Hong Kong’s cram-more-stuff-in policy

Hong Kong’s economic policymakers largely serve the needs of established, especially local, business interests. Thus we avoid change. As one author notes, the big tycoons of 20 or 30 years ago are the same big tycoons (well into their 80s) of today. Despite constant talk of innovation and tech and creative blah-blah, officials’ actions are strictly ‘more of the same’.

The policy is simple. Pack more tourists in, host more conferences, build more pointless white elephants, list more obscure Mainland companies. Cram more stuff in, skim off the top, repeat.

And up the rents, obviously.

In fairness to our bureaucrats bleating empty slogans about tech – with hot money pouring in desperate for intermediaries’ tender loving care, why should Hong Kong do anything different or original, or focus on economic quality rather than quantity?

Strolling around Exchange Square/IFC Mall early one morning last week, I noticed an above-average number of youngish, smartly dressed men and a few women who looked like they didn’t quite belong. They were in small and medium-size groups and had ID cards clipped to their jackets. They chattered excitedly in Mandarin. They took group selfies in front of Elizabeth Frink’s sculptures and Hong Kong Lands’ skyscrapers. One delegation took up half the tables in Pret a Manger, comparing exotic pastries and yogurts as bumpkins from across the border would have in the 80s.

It was a mega-IPO day. So many companies were launching on the Stock Exchange that the institution apparently ran out of the tacky gongs it uses as opening-bell props for listees’ PR photos. (It was Thursday, when eight companies were listed, including the oh-so digital-sounding Fingertango.)

A few days before, Xiaomi had done its IPO. The debut was a sort-of flop, owing to over-hyping, plus trade-war fears. This was embarrassing for the (government-run self-regulating monopoly) HKEx stock exchange, which had changed the listing rules to attract trendy ‘unicorn’ companies by accommodating dual-class listings, despite objections that this is simply the cram-more-stuff-in approach – or to use the technical terminology of a noted expert, ‘about attracting any crappy company we can by dismantling shareholder rights’.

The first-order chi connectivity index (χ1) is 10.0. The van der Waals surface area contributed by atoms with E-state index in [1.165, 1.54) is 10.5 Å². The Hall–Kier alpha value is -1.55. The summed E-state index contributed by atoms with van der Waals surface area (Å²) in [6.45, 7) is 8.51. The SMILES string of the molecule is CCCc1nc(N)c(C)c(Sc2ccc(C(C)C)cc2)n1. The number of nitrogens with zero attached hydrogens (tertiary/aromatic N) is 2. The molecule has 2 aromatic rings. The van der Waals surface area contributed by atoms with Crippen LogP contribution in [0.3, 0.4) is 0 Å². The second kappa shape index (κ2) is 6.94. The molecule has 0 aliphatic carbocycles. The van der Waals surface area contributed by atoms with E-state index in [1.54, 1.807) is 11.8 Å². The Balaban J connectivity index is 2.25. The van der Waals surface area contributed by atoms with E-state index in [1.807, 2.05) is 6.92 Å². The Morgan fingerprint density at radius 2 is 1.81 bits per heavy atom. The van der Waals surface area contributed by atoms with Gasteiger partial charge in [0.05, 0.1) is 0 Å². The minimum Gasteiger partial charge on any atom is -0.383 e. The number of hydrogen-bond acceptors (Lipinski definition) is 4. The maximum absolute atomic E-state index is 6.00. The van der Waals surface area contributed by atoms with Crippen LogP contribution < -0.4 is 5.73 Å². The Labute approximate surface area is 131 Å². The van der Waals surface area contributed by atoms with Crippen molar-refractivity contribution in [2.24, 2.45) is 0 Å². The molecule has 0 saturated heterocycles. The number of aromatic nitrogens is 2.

Like most Hong Kong cram-more-stuff-in-and-skim industries, the stock market assiduously shoe-shines Beijing. Specifically, it grovels for favours in the guise of ‘helping internationalize the yuan’, or whatever baloney (Belt and Road!) hits the Communist Party’s spot. One supposed win-win concession was the Stock Connect, allowing Mainlanders to buy Hong Kong-listed stocks, kind of.

Now, in an extra kick-in-the-teeth embarrassment, Beijing is forbidding Mainlanders from investing in Xiaomi via this much-lauded visionary channel. HKEx are putting a brave face on it. Chinese officials are unhappy that companies like Xiaomi aren’t listing on the Mainland, and are already jittery about possible bigger economic-mayhem looming. But officially, they are declaring Xiaomi stock off-limits to domestic investors on those ‘crappy company/shareholder rights’ grounds. Which is of course doubly humiliating to HKEx and their bureaucrat buddies.

Traditionally, Hong Kong has sometimes barred Mainland products (veg and fish) on the grounds that they are toxic to consumers. Now it’s the other way around – China rejects Hong Kong’s low standards.

God forbid this city might have to diversify into productive value-creating economic activity one day.

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